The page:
― Colson WhiteheadThe Underground Railroad

This was truly one of THE best books I read in 2017. An often difficult, yet breathtakingly written story to read that shares the brutality of slavery through the story of Cora, a slave on a Georgia cotton plantation, who decides to attempt the Underground Railroad passage after hearing of it from another slave, Caesar, who has just arrived from Virginia. This isn’t just another book about slavery – the author amazingly shares not only the story of slaves living in unbelievable oppression, but also ties into the reality of how this oppression has sculpted our American history and current society. You need to read this – there’s a reason it won the Man Booker Prize Nominee for Longlist (2017)Pulitzer Prize for Fiction (2017)National Book Award for Fiction (2016)Arthur C. Clarke Award (2017), and the Hurston/Wright Legacy Award for Fiction (2017) to name only a few awards. Watch a clip of Oprah talking about the book here: https://www.goodreads.com/videos/106773-oprah-reveals-new-book-club-selection. 

The Fall of Lisa Bellow by Susan Perabo

Best books
The Fall of Lisa Bellow by Susan Perabo

When I read the first page of The Fall of Lisa Bellow by Susan Perabo, I wasn’t sure it was going to be for me. Not only am I extremely picky about the novels I spend time with (have you seen my Instagram shelfie shots? It’s obnoxious how long my ‘to-be-read’ list is), but also I spend every work day surrounded by girls like the main character of the novel, Meredith Oliver. Meredith is a typically self-conscious eighth-grade girl. Now I love my job teaching 8th grade, but sometimes at the end of the day, I just want to escape into a  novel nowhere near my real life.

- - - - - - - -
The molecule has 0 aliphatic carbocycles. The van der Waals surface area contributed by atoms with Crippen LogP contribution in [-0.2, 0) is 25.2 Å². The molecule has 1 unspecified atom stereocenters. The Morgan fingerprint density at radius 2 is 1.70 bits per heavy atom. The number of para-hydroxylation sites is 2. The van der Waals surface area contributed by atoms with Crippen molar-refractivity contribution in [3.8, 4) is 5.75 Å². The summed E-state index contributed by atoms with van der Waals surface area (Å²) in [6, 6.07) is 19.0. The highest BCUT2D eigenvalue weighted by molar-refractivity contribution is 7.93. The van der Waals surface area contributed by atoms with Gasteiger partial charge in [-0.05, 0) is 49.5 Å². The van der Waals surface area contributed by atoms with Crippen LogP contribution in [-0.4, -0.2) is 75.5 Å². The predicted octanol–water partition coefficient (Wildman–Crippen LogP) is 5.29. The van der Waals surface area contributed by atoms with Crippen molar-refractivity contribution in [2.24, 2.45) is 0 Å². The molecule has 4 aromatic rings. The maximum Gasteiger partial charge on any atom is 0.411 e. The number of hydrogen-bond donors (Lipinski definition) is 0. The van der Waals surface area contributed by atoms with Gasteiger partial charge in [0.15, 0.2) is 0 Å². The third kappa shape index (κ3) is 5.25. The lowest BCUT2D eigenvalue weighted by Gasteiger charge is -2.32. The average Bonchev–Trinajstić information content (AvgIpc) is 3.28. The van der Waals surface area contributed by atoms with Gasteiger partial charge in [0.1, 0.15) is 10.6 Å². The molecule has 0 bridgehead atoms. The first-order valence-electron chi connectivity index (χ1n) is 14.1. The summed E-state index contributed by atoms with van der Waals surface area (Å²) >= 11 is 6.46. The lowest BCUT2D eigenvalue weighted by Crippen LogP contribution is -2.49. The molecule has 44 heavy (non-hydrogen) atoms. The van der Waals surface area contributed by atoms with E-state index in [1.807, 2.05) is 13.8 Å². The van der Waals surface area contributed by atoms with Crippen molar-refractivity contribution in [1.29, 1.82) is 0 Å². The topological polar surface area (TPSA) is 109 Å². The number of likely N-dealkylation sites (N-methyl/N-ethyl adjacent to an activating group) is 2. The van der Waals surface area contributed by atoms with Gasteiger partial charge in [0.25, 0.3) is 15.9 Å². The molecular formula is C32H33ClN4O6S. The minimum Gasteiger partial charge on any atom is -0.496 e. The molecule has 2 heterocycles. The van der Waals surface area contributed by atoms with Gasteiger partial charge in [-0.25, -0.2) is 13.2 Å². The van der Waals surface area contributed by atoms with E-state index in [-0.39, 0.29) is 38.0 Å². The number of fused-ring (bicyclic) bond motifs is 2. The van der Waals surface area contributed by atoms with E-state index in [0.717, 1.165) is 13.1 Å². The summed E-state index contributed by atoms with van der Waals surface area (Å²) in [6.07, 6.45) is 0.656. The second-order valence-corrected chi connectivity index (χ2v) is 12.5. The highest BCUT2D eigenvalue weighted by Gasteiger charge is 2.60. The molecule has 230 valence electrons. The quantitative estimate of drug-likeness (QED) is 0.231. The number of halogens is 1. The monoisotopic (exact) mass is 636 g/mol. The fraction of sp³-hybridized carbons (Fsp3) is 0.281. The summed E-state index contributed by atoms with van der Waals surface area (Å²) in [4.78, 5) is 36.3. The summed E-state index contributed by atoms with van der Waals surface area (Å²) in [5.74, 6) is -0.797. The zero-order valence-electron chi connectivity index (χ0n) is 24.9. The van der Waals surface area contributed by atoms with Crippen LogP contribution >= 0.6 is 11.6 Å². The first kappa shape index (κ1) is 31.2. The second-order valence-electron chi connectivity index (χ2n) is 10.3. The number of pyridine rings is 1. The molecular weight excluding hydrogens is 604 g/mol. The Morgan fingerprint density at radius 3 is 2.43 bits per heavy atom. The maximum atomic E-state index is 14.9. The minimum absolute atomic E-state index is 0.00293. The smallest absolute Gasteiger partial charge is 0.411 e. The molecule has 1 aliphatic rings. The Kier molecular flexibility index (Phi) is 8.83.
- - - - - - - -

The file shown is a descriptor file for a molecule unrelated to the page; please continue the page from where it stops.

I’m sure glad I didn’t give up on this one. The Fall of Lisa Bellow got under my skin – in a good way. That’s why I’m calling this one a ‘must read’ about mothers, daughters, trauma, and loss. You can read my full book review here: http://jenniferwolfe.net/2017/06/the-fall-of-lisa-bellow.html

Devotion: A Memoir AND Hourglass: Time, Memory, Marriage by Dani Shapiro

“Oh, child! Somewhere inside you, your future has already unfurled like one of those coiled-up party streamers, once shiny, shaken loose, floating gracefully for a brief moment, now trampled underfoot after the party is over. The future you’re capable of imagining is already a thing of the past. Who did you think you would grow up to become? You could never have dreamt yourself up. Sit down. Let me tell you everything that’s happened. You can stop running now. You are alive in the woman who watches you as you vanish.” — Hourglass

The summer months are my best times for plowing through my stacks of books to be read – and I made a good dent in August. Two of my favorites were by Dani Shapiro – her memoirs Devotion and Hourglass. Wow – I couldn’t get enough of either one, finding myself wanting to shout out loud, “Hey, me too!” on nearly every page. Dani just GETS it. Motherhood. Marriage. Womanhood. She’s a sage, in my opinion. Watch for more on her writing.

Here on Earth by Alice Hoffman